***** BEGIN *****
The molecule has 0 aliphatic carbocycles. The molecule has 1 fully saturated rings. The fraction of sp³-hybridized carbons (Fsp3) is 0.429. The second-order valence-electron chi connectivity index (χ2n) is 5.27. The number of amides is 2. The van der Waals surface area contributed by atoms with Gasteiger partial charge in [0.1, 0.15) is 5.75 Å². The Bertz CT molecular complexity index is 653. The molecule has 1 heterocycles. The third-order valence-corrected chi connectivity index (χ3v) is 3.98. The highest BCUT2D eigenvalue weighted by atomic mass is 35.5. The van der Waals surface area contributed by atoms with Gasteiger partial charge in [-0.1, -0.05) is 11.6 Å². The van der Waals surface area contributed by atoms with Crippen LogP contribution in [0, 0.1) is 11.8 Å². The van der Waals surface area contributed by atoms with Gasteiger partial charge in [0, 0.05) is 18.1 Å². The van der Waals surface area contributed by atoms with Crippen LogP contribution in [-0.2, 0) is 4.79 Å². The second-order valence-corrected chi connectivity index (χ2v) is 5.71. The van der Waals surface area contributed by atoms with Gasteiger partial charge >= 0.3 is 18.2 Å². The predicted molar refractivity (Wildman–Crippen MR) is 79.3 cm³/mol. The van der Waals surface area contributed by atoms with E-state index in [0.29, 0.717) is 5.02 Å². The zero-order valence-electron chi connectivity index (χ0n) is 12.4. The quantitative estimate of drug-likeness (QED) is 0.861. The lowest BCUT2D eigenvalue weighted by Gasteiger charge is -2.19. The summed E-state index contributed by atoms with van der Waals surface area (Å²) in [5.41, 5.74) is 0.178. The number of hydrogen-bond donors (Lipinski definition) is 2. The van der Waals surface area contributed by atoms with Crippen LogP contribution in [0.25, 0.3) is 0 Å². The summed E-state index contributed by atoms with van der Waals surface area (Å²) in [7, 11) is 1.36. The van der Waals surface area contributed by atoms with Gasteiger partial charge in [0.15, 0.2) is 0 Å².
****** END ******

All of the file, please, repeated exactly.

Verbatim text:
The molecule has 0 aliphatic carbocycles. The molecule has 1 fully saturated rings. The fraction of sp³-hybridized carbons (Fsp3) is 0.429. The second-order valence-electron chi connectivity index (χ2n) is 5.27. The number of amides is 2. The van der Waals surface area contributed by atoms with Gasteiger partial charge in [0.1, 0.15) is 5.75 Å². The Bertz CT molecular complexity index is 653. The molecule has 1 heterocycles. The third-order valence-corrected chi connectivity index (χ3v) is 3.98. The highest BCUT2D eigenvalue weighted by atomic mass is 35.5. The van der Waals surface area contributed by atoms with Gasteiger partial charge in [-0.1, -0.05) is 11.6 Å². The van der Waals surface area contributed by atoms with Crippen LogP contribution in [0, 0.1) is 11.8 Å². The van der Waals surface area contributed by atoms with Gasteiger partial charge in [0, 0.05) is 18.1 Å². The van der Waals surface area contributed by atoms with Crippen LogP contribution in [-0.2, 0) is 4.79 Å². The second-order valence-corrected chi connectivity index (χ2v) is 5.71. The van der Waals surface area contributed by atoms with Gasteiger partial charge >= 0.3 is 18.2 Å². The predicted molar refractivity (Wildman–Crippen MR) is 79.3 cm³/mol. The van der Waals surface area contributed by atoms with E-state index in [0.29, 0.717) is 5.02 Å². The zero-order valence-electron chi connectivity index (χ0n) is 12.4. The quantitative estimate of drug-likeness (QED) is 0.861. The lowest BCUT2D eigenvalue weighted by Gasteiger charge is -2.19. The summed E-state index contributed by atoms with van der Waals surface area (Å²) in [5.41, 5.74) is 0.178. The number of hydrogen-bond donors (Lipinski definition) is 2. The van der Waals surface area contributed by atoms with Crippen LogP contribution in [0.25, 0.3) is 0 Å². The summed E-state index contributed by atoms with van der Waals surface area (Å²) in [7, 11) is 1.36. The van der Waals surface area contributed by atoms with Gasteiger partial charge in [0.15, 0.2) is 0 Å².